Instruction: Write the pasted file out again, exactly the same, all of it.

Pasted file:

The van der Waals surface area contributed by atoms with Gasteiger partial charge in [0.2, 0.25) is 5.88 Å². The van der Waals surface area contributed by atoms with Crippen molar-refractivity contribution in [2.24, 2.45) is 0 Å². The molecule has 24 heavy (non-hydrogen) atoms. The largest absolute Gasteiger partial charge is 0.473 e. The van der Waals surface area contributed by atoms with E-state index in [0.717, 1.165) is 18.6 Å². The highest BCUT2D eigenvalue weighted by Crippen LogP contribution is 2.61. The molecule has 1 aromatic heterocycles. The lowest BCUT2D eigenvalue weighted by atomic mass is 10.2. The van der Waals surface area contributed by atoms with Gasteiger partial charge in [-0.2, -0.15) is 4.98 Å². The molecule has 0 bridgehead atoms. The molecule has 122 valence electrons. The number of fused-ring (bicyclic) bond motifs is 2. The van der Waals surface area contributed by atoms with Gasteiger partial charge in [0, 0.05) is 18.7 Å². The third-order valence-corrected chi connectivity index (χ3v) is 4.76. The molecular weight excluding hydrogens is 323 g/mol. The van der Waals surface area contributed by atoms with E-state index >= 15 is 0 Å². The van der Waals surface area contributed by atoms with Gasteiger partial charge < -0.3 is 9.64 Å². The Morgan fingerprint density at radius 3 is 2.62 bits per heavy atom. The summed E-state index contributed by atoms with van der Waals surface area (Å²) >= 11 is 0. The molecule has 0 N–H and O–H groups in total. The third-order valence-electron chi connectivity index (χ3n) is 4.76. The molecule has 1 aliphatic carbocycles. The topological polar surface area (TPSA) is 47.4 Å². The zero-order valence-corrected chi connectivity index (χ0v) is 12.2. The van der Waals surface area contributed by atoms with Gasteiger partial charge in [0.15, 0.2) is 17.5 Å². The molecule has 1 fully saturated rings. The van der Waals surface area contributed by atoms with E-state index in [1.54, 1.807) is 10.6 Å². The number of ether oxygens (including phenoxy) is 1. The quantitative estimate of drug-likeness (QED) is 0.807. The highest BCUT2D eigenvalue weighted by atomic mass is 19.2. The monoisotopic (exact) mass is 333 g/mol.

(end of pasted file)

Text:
The van der Waals surface area contributed by atoms with Gasteiger partial charge in [0.2, 0.25) is 5.88 Å². The van der Waals surface area contributed by atoms with Crippen molar-refractivity contribution in [2.24, 2.45) is 0 Å². The molecule has 24 heavy (non-hydrogen) atoms. The largest absolute Gasteiger partial charge is 0.473 e. The van der Waals surface area contributed by atoms with E-state index in [0.717, 1.165) is 18.6 Å². The highest BCUT2D eigenvalue weighted by Crippen LogP contribution is 2.61. The molecule has 1 aromatic heterocycles. The lowest BCUT2D eigenvalue weighted by atomic mass is 10.2. The van der Waals surface area contributed by atoms with Gasteiger partial charge in [-0.2, -0.15) is 4.98 Å². The molecule has 0 bridgehead atoms. The molecule has 122 valence electrons. The number of fused-ring (bicyclic) bond motifs is 2. The van der Waals surface area contributed by atoms with Gasteiger partial charge in [0, 0.05) is 18.7 Å². The third-order valence-corrected chi connectivity index (χ3v) is 4.76. The molecular weight excluding hydrogens is 323 g/mol. The van der Waals surface area contributed by atoms with E-state index >= 15 is 0 Å². The van der Waals surface area contributed by atoms with Gasteiger partial charge < -0.3 is 9.64 Å². The Morgan fingerprint density at radius 3 is 2.62 bits per heavy atom. The summed E-state index contributed by atoms with van der Waals surface area (Å²) >= 11 is 0. The molecule has 0 N–H and O–H groups in total. The third-order valence-electron chi connectivity index (χ3n) is 4.76. The molecule has 1 aliphatic carbocycles. The topological polar surface area (TPSA) is 47.4 Å². The zero-order valence-corrected chi connectivity index (χ0v) is 12.2. The van der Waals surface area contributed by atoms with Gasteiger partial charge in [0.15, 0.2) is 17.5 Å². The molecule has 1 fully saturated rings. The van der Waals surface area contributed by atoms with E-state index in [1.54, 1.807) is 10.6 Å². The number of ether oxygens (including phenoxy) is 1. The quantitative estimate of drug-likeness (QED) is 0.807. The highest BCUT2D eigenvalue weighted by atomic mass is 19.2. The monoisotopic (exact) mass is 333 g/mol.